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J Infect. 2015 Jun;71 Suppl 1:S88-96. doi: 10.1016/j.jinf.2015.04.009. Epub 2015 Apr 24.

Tick-borne diseases of the USA: Ten things clinicians should know.

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Department of Pediatrics, University of Tennessee Health Science Center and Le Bonheur Children's Hospital, 50 N. Dunlap Street, Research Tower, Room 464R, Memphis, TN 38103 USA. Electronic address:


This article highlights critical aspects of the epidemiology, diagnosis, and management of tick-borne infections in children. Principles that apply broadly across the continental United States are emphasized, rather than details of each disease. Tick-borne infections are often confused with other, more common childhood illnesses, in part because of their nonspecific initial clinical findings and because patients are usually unaware of their preceding tick exposures. This is a problem, because delays in starting appropriate antibiotic therapy increase the likelihood of adverse outcomes from these infections, especially Rocky Mountain spotted fever (RMSF). For patients in whom RMSF is a reasonable diagnostic consideration, therapy should be started presumptively, without awaiting the results of confirmatory diagnostic tests. For both adults and children, doxycycline is the drug of choice for RMSF and other American rickettsial infections. Concerns over the potential toxicity of doxycycline in young children are unfounded. Similarly groundless is the belief in "chronic Lyme disease" as an explanation for persistent nonspecific complaints after completing antibiotic therapy for Lyme disease. Prevention of tick-borne infections rests on avoidance of tick-bites and prompt removal of attached ticks. When used appropriately, insect repellents containing DEET are safe and effective for preventing tick exposures.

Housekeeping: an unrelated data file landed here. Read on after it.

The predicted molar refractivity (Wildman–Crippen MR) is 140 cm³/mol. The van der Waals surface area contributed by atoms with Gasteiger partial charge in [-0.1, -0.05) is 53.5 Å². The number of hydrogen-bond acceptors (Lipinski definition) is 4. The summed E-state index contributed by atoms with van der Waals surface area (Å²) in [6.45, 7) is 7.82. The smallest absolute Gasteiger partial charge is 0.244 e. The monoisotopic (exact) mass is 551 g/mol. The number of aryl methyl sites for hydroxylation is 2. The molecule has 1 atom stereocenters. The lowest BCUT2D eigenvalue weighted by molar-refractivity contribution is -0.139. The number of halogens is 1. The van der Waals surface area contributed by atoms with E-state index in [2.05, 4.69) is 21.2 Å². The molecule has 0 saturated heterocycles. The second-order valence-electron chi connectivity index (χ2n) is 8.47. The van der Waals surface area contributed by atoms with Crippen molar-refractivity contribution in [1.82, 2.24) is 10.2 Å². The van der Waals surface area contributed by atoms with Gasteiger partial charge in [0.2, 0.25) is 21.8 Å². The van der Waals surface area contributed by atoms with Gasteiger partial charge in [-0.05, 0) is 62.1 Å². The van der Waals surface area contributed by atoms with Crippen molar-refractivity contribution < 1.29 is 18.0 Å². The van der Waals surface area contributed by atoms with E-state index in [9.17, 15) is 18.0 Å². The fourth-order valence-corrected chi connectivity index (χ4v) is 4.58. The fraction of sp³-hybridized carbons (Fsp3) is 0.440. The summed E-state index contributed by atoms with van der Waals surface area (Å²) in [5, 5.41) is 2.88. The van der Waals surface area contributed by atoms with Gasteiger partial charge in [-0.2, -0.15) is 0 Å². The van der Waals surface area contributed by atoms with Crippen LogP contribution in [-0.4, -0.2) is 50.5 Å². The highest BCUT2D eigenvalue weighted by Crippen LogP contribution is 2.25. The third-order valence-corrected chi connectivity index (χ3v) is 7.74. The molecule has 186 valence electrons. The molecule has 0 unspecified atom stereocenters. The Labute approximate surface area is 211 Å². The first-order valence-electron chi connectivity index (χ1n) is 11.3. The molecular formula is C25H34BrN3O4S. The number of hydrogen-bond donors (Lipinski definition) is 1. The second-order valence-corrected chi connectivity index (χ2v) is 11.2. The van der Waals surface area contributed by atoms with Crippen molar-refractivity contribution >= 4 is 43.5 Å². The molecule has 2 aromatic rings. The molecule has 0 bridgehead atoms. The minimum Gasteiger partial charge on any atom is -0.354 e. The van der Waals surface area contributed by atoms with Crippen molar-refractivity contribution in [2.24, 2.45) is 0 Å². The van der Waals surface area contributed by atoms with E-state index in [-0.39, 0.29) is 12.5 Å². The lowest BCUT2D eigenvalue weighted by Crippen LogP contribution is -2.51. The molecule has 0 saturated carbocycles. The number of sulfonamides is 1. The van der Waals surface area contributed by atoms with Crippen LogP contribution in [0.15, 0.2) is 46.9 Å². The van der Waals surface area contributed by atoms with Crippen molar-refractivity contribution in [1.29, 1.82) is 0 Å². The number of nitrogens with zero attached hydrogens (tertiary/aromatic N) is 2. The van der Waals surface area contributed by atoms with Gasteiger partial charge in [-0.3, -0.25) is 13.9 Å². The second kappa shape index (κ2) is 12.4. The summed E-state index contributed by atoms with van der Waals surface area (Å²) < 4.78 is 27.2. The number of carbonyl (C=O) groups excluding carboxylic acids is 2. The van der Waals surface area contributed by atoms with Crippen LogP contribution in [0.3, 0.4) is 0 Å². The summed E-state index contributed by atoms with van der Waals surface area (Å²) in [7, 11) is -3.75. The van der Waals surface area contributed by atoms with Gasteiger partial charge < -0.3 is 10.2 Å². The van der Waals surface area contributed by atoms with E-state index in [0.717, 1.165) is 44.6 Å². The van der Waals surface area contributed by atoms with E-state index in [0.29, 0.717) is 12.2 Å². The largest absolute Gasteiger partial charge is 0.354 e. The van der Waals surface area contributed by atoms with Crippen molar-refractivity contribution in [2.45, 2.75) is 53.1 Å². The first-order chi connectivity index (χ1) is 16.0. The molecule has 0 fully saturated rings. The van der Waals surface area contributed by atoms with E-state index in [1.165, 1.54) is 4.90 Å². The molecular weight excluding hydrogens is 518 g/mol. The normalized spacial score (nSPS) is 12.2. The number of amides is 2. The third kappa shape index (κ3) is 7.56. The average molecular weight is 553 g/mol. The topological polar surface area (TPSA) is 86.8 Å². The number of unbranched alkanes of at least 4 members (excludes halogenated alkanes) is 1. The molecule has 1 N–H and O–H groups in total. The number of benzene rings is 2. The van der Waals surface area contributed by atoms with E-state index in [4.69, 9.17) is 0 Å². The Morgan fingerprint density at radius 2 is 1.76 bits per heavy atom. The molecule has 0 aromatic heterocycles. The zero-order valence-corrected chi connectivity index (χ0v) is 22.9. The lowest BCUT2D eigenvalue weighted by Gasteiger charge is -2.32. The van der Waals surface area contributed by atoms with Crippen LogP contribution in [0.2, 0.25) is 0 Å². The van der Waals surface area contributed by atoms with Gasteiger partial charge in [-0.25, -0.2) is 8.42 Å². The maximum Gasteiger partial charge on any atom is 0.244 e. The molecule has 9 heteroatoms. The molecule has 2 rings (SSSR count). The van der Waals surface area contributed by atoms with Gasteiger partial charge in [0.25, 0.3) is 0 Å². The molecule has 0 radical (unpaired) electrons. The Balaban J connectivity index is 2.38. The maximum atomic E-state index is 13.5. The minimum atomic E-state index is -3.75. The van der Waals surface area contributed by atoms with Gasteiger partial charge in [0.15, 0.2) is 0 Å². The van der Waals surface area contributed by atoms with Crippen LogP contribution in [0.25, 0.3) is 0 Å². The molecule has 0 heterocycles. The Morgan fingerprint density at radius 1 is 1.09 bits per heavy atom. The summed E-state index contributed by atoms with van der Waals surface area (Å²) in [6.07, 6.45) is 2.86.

Anaplasmosis; Babesiosis; DEET; Doxycycline; Ehrlichiosis; Lyme disease; Rocky Mountain spotted fever; Tick-borne diseases; Tularemia

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